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Polysilicon Price Plunge Provides a Ray of Hope for Solar Industry

By Dan Haugen

Apr 1, 2009
solar panel

The market for solar-grade silicon has seen a night-and-day change compared to a year ago.

Polysilicon, a key ingredient in most solar products, was in short supply and selling on the spot market last summer for almost $500 per kilogram.

Enter a global recession and credit crunch, and polysilicon prices plunged alongside those for many other raw materials.

Today, that same polysilicon goes for well below $200. A report issued last week by predicts polysilicon prices will continue falling as much as 43 percent next year.

The solar industry is seeing a badly needed "normalization" in the cost of raw materials, said Shyam Mehta, a solar analyst with Greentech Media. It's one bright spot for an industry that is dealing with two other major problems in this economy: deflation and slumping demand.

Polysilicon accounts for a significant portion of the cost of a finished solar module. The solar industry initially used leftovers from the semiconductor industry and later built its own production plants. Still, the supply has been tight most of the last half-decade.

Prices have receded recently because of new plants coming online, as well as slumping demand due to the economy.

Many consumers are nervously putting off big purchases until they feel the economy has improved, and that's having a big impact on the solar industry, said Ed Gunther, author of the blog, which tracks news about the photovoltaic industry. Meanwhile, solar developers are running into difficulty financing commercial and utility projects because of the credit market.

The price of solar photovoltaic modules started dropping sharply in the fourth quarter of 2008, Mehta said. That's good news for consumers and the climate, because it means solar electricity is getting closer to the point where it is competitive with grid electricity prices.

According to , a research and consulting company, the average U.S. retail price per watt for 125-watt and larger systems fell from $4.85 in December to $4.78 in March (note correction). That's the lowest point the index has reached since April 2006.

But the price solar manufacturers have been paying for raw materials hasn't kept pace with that decline, Mehta said, and that has squeezed profit margins at companies whose growth will help solve our climate challenge.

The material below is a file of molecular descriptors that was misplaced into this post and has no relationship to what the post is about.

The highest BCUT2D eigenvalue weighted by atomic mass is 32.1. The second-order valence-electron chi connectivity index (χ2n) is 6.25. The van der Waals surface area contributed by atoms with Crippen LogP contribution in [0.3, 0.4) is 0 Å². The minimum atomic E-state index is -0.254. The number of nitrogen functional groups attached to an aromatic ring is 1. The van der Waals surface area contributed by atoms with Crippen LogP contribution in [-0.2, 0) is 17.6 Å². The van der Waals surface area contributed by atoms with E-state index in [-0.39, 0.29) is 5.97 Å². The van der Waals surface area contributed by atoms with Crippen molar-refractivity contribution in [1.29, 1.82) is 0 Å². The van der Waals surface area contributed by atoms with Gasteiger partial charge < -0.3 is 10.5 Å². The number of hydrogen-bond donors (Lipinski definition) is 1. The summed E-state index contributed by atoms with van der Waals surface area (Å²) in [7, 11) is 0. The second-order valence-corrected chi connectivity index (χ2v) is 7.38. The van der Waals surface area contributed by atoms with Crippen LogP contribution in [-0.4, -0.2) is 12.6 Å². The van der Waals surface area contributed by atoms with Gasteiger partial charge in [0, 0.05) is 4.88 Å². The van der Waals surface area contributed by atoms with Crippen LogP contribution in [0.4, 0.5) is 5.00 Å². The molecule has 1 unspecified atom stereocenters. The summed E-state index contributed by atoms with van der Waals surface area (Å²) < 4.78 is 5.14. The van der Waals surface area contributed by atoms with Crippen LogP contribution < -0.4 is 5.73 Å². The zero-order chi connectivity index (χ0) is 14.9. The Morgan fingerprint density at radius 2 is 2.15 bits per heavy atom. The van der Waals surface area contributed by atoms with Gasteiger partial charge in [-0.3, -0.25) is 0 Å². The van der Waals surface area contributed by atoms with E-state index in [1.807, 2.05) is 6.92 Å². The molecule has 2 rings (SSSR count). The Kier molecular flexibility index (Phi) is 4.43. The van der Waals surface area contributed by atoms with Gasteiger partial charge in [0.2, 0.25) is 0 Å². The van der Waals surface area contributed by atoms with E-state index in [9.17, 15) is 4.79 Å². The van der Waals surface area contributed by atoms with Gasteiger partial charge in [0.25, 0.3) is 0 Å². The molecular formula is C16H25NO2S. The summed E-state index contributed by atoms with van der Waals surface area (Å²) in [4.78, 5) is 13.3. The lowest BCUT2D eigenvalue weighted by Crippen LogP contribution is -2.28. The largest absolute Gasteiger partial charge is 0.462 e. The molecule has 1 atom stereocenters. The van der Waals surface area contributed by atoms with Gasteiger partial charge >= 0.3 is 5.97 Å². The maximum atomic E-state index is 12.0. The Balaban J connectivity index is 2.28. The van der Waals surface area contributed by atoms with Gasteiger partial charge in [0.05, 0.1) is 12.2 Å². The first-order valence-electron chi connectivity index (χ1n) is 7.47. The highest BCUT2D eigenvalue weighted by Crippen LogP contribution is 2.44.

The decline in polysilicon prices should help manufacturers maintain "decent" profit margins, he said.

"The real question at the moment is: can poly prices fall faster than module prices," Mehta said.

When polysilicon price declines start to show up in the price of photovoltaic modules, that should help the industry by spurring demand.

Mehta expects the polysilicon market to stabilize over the next few years. For now, though, the lower prices are among a few positive signs among an otherwise gloomy outlook, courtesy of the economy.

It's a good thing, Mehta said, "but by no means is it a panacea for the solar industry."


See also:

Incentivizing the Green Build Up

The Ultimate Urban Solar Lab: New York City

In a League of Its Own: First Solar Breaks the $1-a-Watt Barrier

Plan to Turn Africa into the Saudi Arabia of Solar Gains Traction


Fairly safe, article

Fairly safe, article Dan!

Although with silicon prices falling by over $200/kg you'd think there would be a bigger retail price drop than this: "the average U.S. retail price per kilowatt for 125 megawatt and larger systems fell from $4.85 in December to $4.78 in March"

7c/watt? even if solar cells only take 5g/watt (most take between 7-10g/watt) this implies that the marginal cost of a watt of solar has fallen by $1. Who is getting the other 93c/watt?

I assume you mean retail price per WATT (not kilowatt) for 125 kilowatt (not megawatt)...

@David McClellan "Currently PV is so expensive and un-economically justified"

If you ignore the cost of CO2 pollution, (as the US currently does) along with all the other externalized costs of burning fossil fuels, then I see why you think this. But just remember that society does pay these costs even if we don't allocate the costs to the individual polluting.


Thanks for catching my mega/kilo watt mistake. Fixing...

Silicon Prices

Currently PV is so expensive and un-economically justified except for rare circumstances that the real control on demand ( and therefore price ) is government support. Where there are large tax breaks or feed-in tariffs, PV can make economic sense ( for the individual, but not society ). Over the last year, I think, government subsidies have fallen, especially in Europe, so naturally demand has dropped. At the same time, ( I think ) supply of the end product is up somewhat. Shrinking demand and increasing supply pretty much means the price will go down.

The answer is not more government support: the limited money available should be spent on the most cost effective choices, not the least. That way, we all get more (more energy and less CO2) for our money. Right now, energy efficiency and co-generation are MUCH better places to spend money than PV although they are not nearly as sexy.

Some government support may be appropriate for R&D, maybe to finance plants, maybe some end market subsidies to create at least some kind of a market until it actually makes sense economically.

Longer term, I expect the price of silicon to drop since a number of new plants and new technolgies are being built. This will allow PV manufacturers to drop their prices, which is a good thing. If prices drop to a level that makes economic sense, then PV will see more use.

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